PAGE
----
It’s easy to forget the slow creep of winter when daylight shortens by only a few minutes every day. Sure, if you live up north like we do, you can remember back to those early summer evenings when you watched the sun set after putting the kids to sleep. And if you happen to think about it, you can feel a cold bite from the north wind. But nothing slams the door on summer like the end of daylight savings time. This week, immediately, it seems like darkness pulls the curtain shut on the day before you even knew the day existed.

Fall and the forthcoming winter can feel isolating. But it can also be a time of looking inward to take stock of where you are, who you are, and what really matters in your life. This is especially true if you are the parent or caregiver of a child with serious medical challenges or special needs.

Here are a few exercises I like to do with patients I work with in my psychology practice, as well as with children I work with as a psychologist at a school with a mission for gifted education:

1. Sensory Gratitude

Sit quietly. What do you notice with your five senses? Can you smell a candle lit in the other room, or a pot of soup on the stove? Can you feel the warmth from a cup of tea? Can you hear dry leaves rustling outside or the sound of the wind pushing against the kitchen windows? Picture each of these sensory details as a seed from which gratefulness can grow. Which seed will you plant?

2. What We Have, Not What We Haven’t

Especially in the context of chronic or serious illness, it’s easy to compare our lives to those of others and see only the things that our illness experience takes away: Maybe you can’t travel as much as you would like, maybe you don’t have as much room for spontaneity, maybe your loved one can’t do the things that you see “regular” kids doing. But there is another side to this story you tell yourself, and that is the side of what you do have. Maybe your experience has helped you to build the strength of knowing your own ability to overcome. Maybe you have seen kindnesses and made connections that you might not have if it weren’t for your illness experience. Maybe you know things about yourself that you never would have learned any other way. List the things that you have in your life.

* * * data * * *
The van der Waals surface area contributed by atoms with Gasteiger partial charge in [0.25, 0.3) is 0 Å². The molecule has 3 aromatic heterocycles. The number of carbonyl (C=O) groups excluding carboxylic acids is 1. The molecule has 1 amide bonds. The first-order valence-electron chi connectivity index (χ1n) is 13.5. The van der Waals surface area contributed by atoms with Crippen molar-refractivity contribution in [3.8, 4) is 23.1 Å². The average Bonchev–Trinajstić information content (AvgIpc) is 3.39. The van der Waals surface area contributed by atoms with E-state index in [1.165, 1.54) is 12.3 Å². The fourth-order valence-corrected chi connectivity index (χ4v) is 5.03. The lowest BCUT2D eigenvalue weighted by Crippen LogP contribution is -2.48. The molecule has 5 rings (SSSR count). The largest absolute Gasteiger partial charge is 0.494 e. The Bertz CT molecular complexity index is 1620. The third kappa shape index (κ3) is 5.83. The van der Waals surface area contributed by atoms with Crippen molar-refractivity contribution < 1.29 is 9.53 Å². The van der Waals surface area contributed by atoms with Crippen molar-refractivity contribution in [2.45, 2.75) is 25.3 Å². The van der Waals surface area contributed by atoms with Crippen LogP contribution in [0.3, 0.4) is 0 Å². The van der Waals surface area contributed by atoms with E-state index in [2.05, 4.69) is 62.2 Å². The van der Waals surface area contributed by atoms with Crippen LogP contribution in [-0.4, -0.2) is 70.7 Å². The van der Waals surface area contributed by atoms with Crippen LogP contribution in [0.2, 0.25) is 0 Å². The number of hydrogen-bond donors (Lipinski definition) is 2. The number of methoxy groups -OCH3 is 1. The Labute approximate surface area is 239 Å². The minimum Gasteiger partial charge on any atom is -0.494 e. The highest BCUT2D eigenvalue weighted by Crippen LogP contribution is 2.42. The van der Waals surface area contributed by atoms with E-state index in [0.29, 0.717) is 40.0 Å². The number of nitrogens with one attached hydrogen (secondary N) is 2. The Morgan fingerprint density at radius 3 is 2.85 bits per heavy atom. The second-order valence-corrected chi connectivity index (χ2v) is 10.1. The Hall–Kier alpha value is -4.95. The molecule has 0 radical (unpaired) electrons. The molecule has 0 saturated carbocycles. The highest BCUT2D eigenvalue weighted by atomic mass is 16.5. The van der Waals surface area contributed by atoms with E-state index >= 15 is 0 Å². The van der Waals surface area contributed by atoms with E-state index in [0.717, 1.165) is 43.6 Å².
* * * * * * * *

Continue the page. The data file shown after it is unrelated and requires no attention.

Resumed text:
3. Enjoy Togetherness

If you’re a parent or a caregiver, much of your together-time with your loved one is taken up by things that you have to do. Just making sure everyone is fed, clothed, rested, cleaned and safe can be a couple full-time jobs piled on top of each other! When you have time for entertainment, you can find yourself facilitating your loved one’s enjoyment at the expense of your own. This fall, take some time to find something that you both enjoy. Is it making crafts together, or rooting for the same sports team? Could it be baking or even binge-watching the same Netflix show together? Maybe it’s doing the crossword or going for a walk. Whatever it is, try to pick something that both you and your loved one authentically enjoy. Next time everyone is clothed, fed, cleaned and rested, and you find yourselves with a few spare minutes, visit this activity together. And be grateful for what you share.

Yes, it’s dark. Yes, it’s getting colder. Yes, the season of barbecues and sunshine is behind us. But this season is also ahead. And if you know where to look – and how to look inside yourself! – you can find warmth even in the coldest season.

Kristi Pikiewicz
Dr. Pikiewicz earned her PhD in Clinical Psychology at Pacifica Graduate Institute in Carpinteria, CA. She completed pre-doctoral training at the Nan Tolbert Nurturing Center in Ojai, CA, and her post-doctoral internship at the Boulder Institute for Psychotherapy and Research. At both sites, Dr. Pikiewicz worked with a range of adult, adolescent and child clients in individual, couple, family and group settings. She also holds a B.S. in environmental science from Allegheny College and a teaching credential from Western Washington University.
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